OneDegreeTV: Building Net Zero Homes

We had the chance to spend some time at a remarkable new development in Hinesburg, Vermont, where contractor Chuck Reiss (Reiss Building & Renovation) and architect Rolf Kielman (Truex Cullins & Partners) are leading the way in building tomorrow’s homes today. Set on 24 acres of prime agricultural land on the outskirts of town (not far from Burlington), the South Farm homes have been designed and built to be “net zero,” meaning they will produce all the energy they need on site.

The land was bought in partnership by Vermont Building Resources (which Reiss formed along with a limited pool of like-minded investors) and the Russell Family Farm, and the goal was to ensure a modest but responsible development of this 24 acre parcel. Fourteen acres were set aside for continued farming, while a cluster of six passive/active solar homes was built on a portion of the land’s southern facing slope.

As Kielman points out, the principle of orienting a home on a piece of land to maximize efficiency is not a new concept. “You can go back to some of the basic principles involved in Greek town planning,” Kielman says, “you go to Delphi for example…all these Greek communities sit in these south facing bowls…and this was a perfect south facing bowl,…we could shelve all of these houses into the hillside, put most of the glass to the southside,…it’s a little like a tree, the way it sort of searches for the sunlight to sustain itself.”

Beyond positioning, Reiss and Kielman had to consider a range of factors to help reduce the homes’ overall energy load, including tightening the envelopes (limiting the homes to 1500-2000 square feet), using locally sourced materials where possible and introducing triple pane windows. Other environmental features include geo-thermal heating, radiant concrete floors, super insulated walls and roofs, active PV solar panels and significant south facing glass, which provides solar gain and great views down the valley.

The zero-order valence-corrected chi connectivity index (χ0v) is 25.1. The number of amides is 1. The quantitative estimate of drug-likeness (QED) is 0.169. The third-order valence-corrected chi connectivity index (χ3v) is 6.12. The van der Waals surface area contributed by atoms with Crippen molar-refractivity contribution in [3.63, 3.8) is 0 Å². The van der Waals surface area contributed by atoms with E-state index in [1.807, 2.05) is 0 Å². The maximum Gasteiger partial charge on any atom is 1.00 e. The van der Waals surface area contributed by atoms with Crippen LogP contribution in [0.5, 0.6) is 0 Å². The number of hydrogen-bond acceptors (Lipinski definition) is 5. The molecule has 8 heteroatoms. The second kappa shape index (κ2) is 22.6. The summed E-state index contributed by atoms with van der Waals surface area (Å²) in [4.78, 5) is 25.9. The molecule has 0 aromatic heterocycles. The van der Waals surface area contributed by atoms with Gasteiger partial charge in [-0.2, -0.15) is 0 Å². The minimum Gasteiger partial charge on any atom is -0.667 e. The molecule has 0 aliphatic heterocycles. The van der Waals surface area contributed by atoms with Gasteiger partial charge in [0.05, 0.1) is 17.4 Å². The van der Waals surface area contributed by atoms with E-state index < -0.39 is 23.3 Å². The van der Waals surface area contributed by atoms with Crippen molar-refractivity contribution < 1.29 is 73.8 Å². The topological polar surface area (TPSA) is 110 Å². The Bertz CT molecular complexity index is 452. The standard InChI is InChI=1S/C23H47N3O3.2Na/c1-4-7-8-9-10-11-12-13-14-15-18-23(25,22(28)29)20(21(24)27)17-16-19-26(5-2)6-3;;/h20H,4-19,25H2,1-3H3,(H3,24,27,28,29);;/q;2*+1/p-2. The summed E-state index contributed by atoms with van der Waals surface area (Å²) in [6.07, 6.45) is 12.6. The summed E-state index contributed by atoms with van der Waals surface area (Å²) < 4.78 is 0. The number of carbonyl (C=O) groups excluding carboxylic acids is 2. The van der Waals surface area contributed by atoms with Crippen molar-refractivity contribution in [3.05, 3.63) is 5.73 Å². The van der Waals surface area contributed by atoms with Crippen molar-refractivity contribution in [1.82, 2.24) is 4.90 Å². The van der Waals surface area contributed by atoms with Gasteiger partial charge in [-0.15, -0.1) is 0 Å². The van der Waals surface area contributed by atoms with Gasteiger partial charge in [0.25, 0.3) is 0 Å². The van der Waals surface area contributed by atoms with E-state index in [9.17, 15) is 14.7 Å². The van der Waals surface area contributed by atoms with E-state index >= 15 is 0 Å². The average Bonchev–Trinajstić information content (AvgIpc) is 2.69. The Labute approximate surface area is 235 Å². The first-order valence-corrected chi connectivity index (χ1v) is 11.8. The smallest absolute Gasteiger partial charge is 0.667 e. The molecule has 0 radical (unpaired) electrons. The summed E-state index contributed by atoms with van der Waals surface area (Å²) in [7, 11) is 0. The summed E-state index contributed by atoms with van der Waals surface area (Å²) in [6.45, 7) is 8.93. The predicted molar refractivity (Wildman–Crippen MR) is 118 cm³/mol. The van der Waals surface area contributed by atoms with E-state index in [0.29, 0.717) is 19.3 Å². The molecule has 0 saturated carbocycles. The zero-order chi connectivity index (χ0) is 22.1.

The homes have been certified by the Vermont Builds Green program, which recognized the development’s conservation of agricultural soils and wetlands, location within 3 miles of a school and food store, building design (built into the hillside and with a roof oriented for maximum solar exposure) and its energy rating.

The homes will actually produce more energy than they use, making them each a little utility company.
“Green Mountain Power charges 13 cents per kilowatt hour,” Reiss explains. “It buys back electricity at 6 cents above that rate,…and when rates go up, the house earns more.”

“One of our goals was to say, ‘look, you can do this. This is not something that’s happening in the future.” I personally feel if we can demonstrate that with a subdivision of six homes, I don’t see why we’re building any other way.”

For more, check out the project’s brochure.

View the video on youtube or vimeo.

  • Tags: Carbon Footprint, Friends of LTT, Green Initiatives, One Degree TV, Places, Simple Change, Technology, Waste

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